• People who put down fat may be more likely to have a type of fat called “visceral fat” which clumps round the organs. Professor Jimmy Bell from the University of Westminster thought that could be crucial as “over the longterm visceral fat leads to sustained chronic systemic inflammation … believed to have a detrimental effect on many levels – the heart, metabolism, and even cognition

Professor Bell, who wasn’t involved in the study, thought the research was useful in understanding some of the apparent anomalies in obesity research. “We know from our research that there are different body types where people do not fit into the standard bmi. They might have the right bmi but the wrong fat distribution.”

Professor Lopez-Jiminez also said that more research is needed because “we don’t really know what makes fat go to those areas of the body in some people while in others it might go to the right place”.

Earlier research on women‘s body shape found links between bmi, body shape and dementia.

And height:waist ratio has been strongly recommended as an alternative to the bmi which doesn’t take into account muscle weight.

Main source: The Times

Fat teenagers don’t get it

stick_figure_overweight_scale_1600_wht_3853They watch TV programmes about obesity – which usually feature clinically obese people – and think they are OK, even though they are overweight and probably in danger of becoming obese.

Being obese puts people at increased risk of diabetes and increasingly of cancer (an estimated 18,000 cases a year).

When researchers from Cancer Research UK asked teenagers aged 13 to 15 if they were overweight or OK, 40% of those who were overweight or obese thought they were OK.

Obesity, which accounts for about a fifth of cancer deaths, is set to overtake smoking as the main cause of cancer.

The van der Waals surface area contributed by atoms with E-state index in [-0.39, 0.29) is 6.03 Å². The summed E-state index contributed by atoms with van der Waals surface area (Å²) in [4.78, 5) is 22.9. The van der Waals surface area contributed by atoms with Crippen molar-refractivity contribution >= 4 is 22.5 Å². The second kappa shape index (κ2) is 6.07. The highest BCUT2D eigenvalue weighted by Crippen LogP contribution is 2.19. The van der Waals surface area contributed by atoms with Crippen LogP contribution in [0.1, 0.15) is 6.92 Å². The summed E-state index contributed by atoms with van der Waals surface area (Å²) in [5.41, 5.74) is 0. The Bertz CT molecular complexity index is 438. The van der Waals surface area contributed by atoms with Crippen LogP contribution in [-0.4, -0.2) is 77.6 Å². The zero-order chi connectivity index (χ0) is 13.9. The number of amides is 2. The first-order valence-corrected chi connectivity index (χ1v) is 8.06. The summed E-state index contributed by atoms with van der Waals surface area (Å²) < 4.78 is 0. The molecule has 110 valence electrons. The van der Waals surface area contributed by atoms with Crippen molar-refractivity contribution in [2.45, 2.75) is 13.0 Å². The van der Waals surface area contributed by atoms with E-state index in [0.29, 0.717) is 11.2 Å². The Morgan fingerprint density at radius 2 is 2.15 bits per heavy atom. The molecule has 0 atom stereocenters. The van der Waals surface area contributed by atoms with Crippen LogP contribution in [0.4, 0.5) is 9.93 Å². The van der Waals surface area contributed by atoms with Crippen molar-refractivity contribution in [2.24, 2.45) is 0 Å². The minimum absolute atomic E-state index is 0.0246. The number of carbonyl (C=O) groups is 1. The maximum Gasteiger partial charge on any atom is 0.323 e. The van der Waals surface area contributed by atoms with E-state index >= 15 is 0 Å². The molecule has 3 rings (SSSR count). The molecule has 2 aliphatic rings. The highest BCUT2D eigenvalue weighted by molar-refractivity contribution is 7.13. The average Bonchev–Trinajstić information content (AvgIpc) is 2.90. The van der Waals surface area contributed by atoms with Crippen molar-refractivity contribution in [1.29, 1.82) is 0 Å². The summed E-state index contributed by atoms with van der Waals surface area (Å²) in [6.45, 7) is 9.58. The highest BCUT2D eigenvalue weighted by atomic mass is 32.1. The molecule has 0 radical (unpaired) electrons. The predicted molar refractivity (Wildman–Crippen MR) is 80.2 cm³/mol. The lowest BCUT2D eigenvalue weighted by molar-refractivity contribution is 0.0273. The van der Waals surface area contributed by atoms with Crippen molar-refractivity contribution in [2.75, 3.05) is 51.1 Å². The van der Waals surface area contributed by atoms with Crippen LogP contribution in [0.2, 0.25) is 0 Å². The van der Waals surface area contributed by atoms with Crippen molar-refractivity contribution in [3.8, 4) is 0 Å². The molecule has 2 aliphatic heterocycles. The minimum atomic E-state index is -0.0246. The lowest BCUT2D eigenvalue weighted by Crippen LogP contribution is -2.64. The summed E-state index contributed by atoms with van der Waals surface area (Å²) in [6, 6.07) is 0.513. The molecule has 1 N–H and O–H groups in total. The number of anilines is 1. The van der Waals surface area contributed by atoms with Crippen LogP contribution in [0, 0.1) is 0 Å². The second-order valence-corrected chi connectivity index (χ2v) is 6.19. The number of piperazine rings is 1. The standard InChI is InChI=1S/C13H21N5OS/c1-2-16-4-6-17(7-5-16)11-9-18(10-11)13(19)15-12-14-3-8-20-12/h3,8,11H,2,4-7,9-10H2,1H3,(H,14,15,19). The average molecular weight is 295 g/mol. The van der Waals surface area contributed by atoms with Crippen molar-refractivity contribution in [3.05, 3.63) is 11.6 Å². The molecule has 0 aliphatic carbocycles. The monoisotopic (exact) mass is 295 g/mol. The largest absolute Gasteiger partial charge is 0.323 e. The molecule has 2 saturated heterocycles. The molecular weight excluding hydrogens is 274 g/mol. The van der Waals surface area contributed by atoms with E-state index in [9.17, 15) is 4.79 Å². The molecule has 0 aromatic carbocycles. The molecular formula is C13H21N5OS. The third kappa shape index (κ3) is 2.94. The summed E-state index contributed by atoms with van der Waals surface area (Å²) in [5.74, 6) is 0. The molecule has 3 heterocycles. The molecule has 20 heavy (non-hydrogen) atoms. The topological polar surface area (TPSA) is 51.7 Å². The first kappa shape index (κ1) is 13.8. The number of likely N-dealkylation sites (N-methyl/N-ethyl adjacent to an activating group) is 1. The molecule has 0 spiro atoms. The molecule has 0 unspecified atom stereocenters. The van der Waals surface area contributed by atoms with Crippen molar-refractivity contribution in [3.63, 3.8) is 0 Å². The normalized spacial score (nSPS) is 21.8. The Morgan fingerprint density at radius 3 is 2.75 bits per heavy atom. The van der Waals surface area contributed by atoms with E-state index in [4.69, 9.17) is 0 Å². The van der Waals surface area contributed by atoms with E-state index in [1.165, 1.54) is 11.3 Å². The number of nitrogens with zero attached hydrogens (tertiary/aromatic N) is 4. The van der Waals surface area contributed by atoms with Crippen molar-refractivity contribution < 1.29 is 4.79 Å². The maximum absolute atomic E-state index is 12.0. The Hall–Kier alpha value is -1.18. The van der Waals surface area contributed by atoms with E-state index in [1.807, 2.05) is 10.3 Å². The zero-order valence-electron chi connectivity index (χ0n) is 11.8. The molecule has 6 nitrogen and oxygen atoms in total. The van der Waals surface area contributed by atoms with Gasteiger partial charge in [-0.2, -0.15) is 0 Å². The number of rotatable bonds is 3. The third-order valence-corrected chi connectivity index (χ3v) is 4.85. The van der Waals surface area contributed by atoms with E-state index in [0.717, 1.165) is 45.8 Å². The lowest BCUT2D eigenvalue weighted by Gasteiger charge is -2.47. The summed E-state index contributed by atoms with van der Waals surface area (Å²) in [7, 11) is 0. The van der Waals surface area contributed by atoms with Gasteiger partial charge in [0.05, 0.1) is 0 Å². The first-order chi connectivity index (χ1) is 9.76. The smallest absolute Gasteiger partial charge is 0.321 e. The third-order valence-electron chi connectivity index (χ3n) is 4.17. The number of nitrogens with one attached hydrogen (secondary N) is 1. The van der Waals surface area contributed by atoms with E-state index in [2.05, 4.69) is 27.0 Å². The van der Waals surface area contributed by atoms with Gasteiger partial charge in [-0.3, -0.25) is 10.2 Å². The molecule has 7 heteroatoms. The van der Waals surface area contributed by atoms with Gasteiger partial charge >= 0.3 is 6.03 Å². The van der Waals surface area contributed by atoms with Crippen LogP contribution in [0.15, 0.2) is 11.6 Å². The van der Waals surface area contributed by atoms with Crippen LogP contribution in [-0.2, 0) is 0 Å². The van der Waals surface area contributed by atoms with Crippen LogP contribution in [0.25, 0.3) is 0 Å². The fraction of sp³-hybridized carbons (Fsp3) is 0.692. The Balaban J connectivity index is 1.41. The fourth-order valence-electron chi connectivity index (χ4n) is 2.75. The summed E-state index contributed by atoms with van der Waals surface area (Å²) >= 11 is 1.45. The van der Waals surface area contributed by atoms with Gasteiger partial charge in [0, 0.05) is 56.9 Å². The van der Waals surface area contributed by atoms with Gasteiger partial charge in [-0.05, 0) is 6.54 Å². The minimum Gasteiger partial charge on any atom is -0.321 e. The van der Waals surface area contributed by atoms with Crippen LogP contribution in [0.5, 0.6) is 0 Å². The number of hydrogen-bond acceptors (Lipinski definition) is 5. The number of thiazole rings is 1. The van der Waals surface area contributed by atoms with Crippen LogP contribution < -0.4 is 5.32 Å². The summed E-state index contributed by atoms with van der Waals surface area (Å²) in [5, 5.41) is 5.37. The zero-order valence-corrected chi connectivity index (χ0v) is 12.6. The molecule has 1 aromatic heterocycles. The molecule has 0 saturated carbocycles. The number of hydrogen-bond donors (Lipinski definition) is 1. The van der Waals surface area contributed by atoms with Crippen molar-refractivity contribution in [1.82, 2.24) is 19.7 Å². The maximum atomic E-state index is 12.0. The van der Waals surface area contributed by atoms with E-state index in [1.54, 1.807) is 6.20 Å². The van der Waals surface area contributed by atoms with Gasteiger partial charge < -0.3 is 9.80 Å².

The study, published in the International Journal of Obesity, said “Programmes about overweight people tend to show very obese people. Some teenagers who see these images probably think that is what an overweight person looks like so they might not realise if they are slightly overweight”. 

Sarah Jackson, who led the study, said that parents often underestimate the problem putting it down to “Puppy fat“.  Also growing levels of obesity are normalising overweight people as “normal”.

In the study only three-quarters of the teenagers had a bmi within the normal weight range (NB bmi is not the best measure). 20% were overweight and 7% obese.

80% thought they were the right weight, 7% that they were too heavy, and 10% that they were too light. Girls were more likely than boys to think they were too heavy.

Professor Jane Wardle from the Cancer Research UK Health BehaviourResearch Centre at UCL said “Young people who think they’re overweight when they’re not can sometimes develop devastating eating disorders, so we’re delighted that most of the normal-weight teenagers had a realistic view of their body size. But we need to find effective ways of helping too-heavy teenagers slim down and maintain a healthier weight”

Other posts about obesity

Fat people can imagine the smell of food better

big_nose_1600_wht_11134Which might explain why they’re overweight.

Scientists at Yale University have discovered that a person’s ability to imagine the smell of food correlates with their body mass index (bmi).

Thin people are less able to imagine the smell of food. “Compared to imagining a favourite place or singing a song to ourselves people vary greatly in their ability to imagine smells” said Dr Barkha Patel at the John B Pierce laboratory.

“If people with higher body weights report a heightened ability to imagine odours this may intensify the food craving experience through the creation of more vivid images of flavours and aromas“.